ATLANTA -- A recently created panel of Kentucky officials has surveyed agency heads' capital requests and come up with a four-year, $3.6 billion list of projects that would require $2.3 billion of bonds -- setting the stage for a debate over increased bonding at a time of budgetary stringency.

The Capital Planning Advisory Board, which was established by the Kentucky legislature in 1990, presented its first report on capital needs Wednesday. The board withheld judgment on most of the projects, giving its blessing to only two bond-financed undertakings: a $70 million state office building in Frankfort and a $26 million court facility in Lexington.

But the board did take note of the general types of projects it favors, easing into what is apt to be a long period of haggling over how to allocate state spending during next year's legislative session, the board's chairman, Rep. Marshall Long, said yesterday.

"What we put together was a comprehensive wish list of capital projects and some general guidelines to suggest a prioritization of items in that list," the Shelbyville Democrat said. "The problem is that we have nowhere near the fiscal means to fund that full list. And I will not support a large increase in our debt capacity to solve this problem."

Rep. Long said the committee favors projects that consolidate office space or are needed to meet federal mandates, protect the state's investments, generate an investment return, or protect life and safety of users.

But he said even these programs cannot count on funding, given that a fiscal 1992 shortfall of $155 million awaits the administration that will take office in December. Next week, Lieut. Gov. Brereton C. Jones, a Democrat, faces off against Republican Larry Hopkins, U.S. congressman from Lexington, in the race for governor.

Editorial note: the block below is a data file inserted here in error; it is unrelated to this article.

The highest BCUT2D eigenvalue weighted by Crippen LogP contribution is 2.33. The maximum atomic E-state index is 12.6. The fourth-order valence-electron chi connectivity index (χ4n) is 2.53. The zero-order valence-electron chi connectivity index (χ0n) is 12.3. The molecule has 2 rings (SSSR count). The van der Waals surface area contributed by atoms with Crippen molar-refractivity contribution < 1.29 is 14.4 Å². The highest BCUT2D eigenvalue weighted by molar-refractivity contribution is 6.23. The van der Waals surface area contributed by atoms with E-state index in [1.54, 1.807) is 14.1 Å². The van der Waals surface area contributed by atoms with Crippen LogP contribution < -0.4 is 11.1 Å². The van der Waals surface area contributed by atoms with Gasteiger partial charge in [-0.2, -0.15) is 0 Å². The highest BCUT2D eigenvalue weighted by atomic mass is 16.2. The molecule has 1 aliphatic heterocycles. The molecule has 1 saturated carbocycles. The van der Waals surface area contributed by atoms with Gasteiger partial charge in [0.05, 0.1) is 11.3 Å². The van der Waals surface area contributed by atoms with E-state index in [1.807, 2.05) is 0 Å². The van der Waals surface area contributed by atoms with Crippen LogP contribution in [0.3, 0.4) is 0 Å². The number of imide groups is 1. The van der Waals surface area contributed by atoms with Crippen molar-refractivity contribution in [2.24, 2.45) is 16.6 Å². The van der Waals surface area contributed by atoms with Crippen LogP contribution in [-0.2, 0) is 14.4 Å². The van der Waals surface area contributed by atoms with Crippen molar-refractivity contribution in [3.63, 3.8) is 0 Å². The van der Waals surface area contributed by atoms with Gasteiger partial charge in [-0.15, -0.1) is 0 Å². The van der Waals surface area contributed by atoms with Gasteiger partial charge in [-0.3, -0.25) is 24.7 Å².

Rep. Long said he would support only about $10%, or about $250 million, of the bond authorization requested. "The legislature probably will back funding for the facilities in Frankfort and Lexington, but even that may not happen," he said.

Construction projects composed by far the largest category surveyed in the report. Under this heading, state agencies had requested projects totaling $3.62 billion, $1.72 billion of that financed with bonds. Of this total, the state's finance and administration division alone has requested a total of $325 million of infrastructure revenue bond authority and $355 million of solid-waste revenue bond authority.

In other categories, major renovation projects totaling $325.8 million would require $224.4 million of bond funding; and major expansion projects totaling $278.4 million would require $201.3 million of bonds.

Requested bond funding is concentrated in 1993, with $1.1 billion of state-level bonds needed to fund $1.49 billion of projects. In fiscal 1994, $304 million of bonds would be used to fund a total of $640 million in projects; in 1995, $543 million of bond for $818 million of projects; and in 1996, $251 million for $516 million of projects.

When it was set up in the 1990 legislative session, the 15-member board was charged with the task of putting together a comprehensive capital improvements plan assessing the needs of all state agencies and universities. The board, which has five members from each branch of state, government, compiled its list by asking all departments of state government to submit requests for capital expenditures in the 1990-1996 fiscal years. It also asked the departments to indicate their priority on projects.

The report does not include anticipated road projects, because the legislature recently established a task force with responsibility for assessing highway funding needs.

Kentucky's $70.7 million of general obligation debt is rated Aa by Moody's Investors Service and AA by Standard & Poor's Corp.

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